About Maria Kechagia

Maria Kechagia is a PhD candidate at Athens University of Economics and Business, in the Department of Management Science and Technology. Her research interests include the design and implementation of Application Programming Interfaces (APIs) and the study of open source software.

Does coding style matter?

Given that usually the compiler does not complain about the coding style of a program (i.e. missing white spaces, indentation, long lines of code, name conventions, and comments), developers care only for the functionality of their programs and not for the maintainability. However, this can be harmful for the understanding and maintenance of modern software systems. This post discusses the importance of writing programs based on specific coding guidelines.

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Using static analysis to evaluate Java exception handling

Static analysis is a method that one can use in order to analyze, understand, and assess the quality of a program. The main strength of static analysis is the pinpointing of coding errors without the execution of a program. In this blog post, we discuss how static analysis can contribute to the evaluation of the existing exceptions of a program and how static analysis can help in the prediction of possibly thrown exceptions by a program.

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Unchecked Exceptions

The execution of a program can suddenly terminate for several reasons. To prevent unexpected program behaviors, developers can include error handling mechanisms in their programs. Specifically, in Java, developers can use two types of exceptions: checked and unchecked. Checked exceptions (IOException, DataFormatException, ParseException, SQLExceptions, etc.) are always caught on compile time, whereas unchecked exceptions (OutOfMemoryError, ArithmeticException, NullPointerException, IllegalArgumentException, IllegalStateException, etc.) can occur on runtime and lead a program to an unexpected termination (crash)—if there is no prevention mechanism in the source code to caught the exception. However, there is a debate regarding the use of the unchecked exceptions in the source code (see Unchecked Exceptions — The Controversy, in the Java documentation).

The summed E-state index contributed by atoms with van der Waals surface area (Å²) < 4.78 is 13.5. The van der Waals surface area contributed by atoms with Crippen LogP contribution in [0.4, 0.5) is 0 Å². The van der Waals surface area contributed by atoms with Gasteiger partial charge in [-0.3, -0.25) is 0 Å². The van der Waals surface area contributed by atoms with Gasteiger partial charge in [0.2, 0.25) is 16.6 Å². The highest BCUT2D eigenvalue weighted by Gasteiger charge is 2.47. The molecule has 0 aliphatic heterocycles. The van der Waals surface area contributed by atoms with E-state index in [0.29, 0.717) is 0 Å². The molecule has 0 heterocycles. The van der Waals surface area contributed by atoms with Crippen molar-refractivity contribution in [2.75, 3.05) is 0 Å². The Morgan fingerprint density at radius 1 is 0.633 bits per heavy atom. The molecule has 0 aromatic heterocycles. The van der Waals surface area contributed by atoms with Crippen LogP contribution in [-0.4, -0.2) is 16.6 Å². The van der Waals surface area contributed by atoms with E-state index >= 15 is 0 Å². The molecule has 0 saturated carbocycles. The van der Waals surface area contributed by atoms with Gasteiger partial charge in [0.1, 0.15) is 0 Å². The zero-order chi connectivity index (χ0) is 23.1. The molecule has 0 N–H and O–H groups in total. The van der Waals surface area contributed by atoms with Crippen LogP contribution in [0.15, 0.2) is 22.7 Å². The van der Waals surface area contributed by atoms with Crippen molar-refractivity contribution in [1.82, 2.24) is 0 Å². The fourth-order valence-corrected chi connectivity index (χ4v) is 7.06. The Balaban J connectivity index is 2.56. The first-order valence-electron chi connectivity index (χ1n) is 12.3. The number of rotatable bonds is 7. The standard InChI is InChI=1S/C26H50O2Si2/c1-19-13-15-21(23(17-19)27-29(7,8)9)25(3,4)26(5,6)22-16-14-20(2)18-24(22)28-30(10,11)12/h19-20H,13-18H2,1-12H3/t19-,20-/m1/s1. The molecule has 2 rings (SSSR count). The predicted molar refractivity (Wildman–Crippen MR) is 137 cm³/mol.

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Why do mobile applications crash?

Mobile devices have become an indispensable part of our everyday lives, mastering our on-line transactions and influencing our communication with others. However, most smartphone users experience application crashes once in a while. A crash manifests when, for example, you are using your favorite application and it suddenly stops working properly or closes. Sometimes, this can be really troublesome, especially when you try to send an important message or proceed with a financial transaction. There are many reasons that can lead mobile applications to crashes—and the causes are not always tractable. This blog entry discusses the causes of application crashes in mobile devices, based on the examination of a corpus of crash reports from Android applications [1].

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API Evaluation

API is the initials of “Application Programming Interface”. APIs are bundles of interfaces that developers must implement to build their applications. Common APIs are the Java, Python, and Ruby APIs, as well as the Android, iOS APIs and many other third-party libraries (e.g. jQuery and Google maps). Except for their source code, APIs come with their documentation. Then, client developers, from different programming levels, read this documentation to build distinct applications that use the same APIs. This means that an API should be unambiguous and useful in order to prevent developers from writing applications susceptible to crashes.

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